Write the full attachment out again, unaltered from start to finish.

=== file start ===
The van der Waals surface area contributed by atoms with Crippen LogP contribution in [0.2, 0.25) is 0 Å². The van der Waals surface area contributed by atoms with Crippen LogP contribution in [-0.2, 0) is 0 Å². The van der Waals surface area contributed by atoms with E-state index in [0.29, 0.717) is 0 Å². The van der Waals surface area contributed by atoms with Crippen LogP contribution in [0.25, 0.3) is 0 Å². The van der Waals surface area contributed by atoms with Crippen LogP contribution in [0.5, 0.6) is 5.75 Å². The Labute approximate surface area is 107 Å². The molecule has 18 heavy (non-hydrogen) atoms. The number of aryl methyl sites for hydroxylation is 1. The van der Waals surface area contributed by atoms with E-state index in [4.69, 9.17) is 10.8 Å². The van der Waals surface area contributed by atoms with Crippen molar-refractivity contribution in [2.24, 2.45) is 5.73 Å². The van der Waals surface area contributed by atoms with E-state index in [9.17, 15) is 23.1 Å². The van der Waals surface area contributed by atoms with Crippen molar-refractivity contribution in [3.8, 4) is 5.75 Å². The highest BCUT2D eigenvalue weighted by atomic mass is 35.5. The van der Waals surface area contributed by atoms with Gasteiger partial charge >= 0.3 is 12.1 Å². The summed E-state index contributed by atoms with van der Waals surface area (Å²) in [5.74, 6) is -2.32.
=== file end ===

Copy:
The van der Waals surface area contributed by atoms with Crippen LogP contribution in [0.2, 0.25) is 0 Å². The van der Waals surface area contributed by atoms with Crippen LogP contribution in [-0.2, 0) is 0 Å². The van der Waals surface area contributed by atoms with E-state index in [0.29, 0.717) is 0 Å². The van der Waals surface area contributed by atoms with Crippen LogP contribution in [0.25, 0.3) is 0 Å². The van der Waals surface area contributed by atoms with Crippen LogP contribution in [0.5, 0.6) is 5.75 Å². The Labute approximate surface area is 107 Å². The molecule has 18 heavy (non-hydrogen) atoms. The number of aryl methyl sites for hydroxylation is 1. The van der Waals surface area contributed by atoms with E-state index in [4.69, 9.17) is 10.8 Å². The van der Waals surface area contributed by atoms with Crippen molar-refractivity contribution in [2.24, 2.45) is 5.73 Å². The van der Waals surface area contributed by atoms with E-state index in [9.17, 15) is 23.1 Å². The van der Waals surface area contributed by atoms with Crippen molar-refractivity contribution in [3.8, 4) is 5.75 Å². The highest BCUT2D eigenvalue weighted by atomic mass is 35.5. The van der Waals surface area contributed by atoms with Gasteiger partial charge >= 0.3 is 12.1 Å². The summed E-state index contributed by atoms with van der Waals surface area (Å²) in [5.74, 6) is -2.32.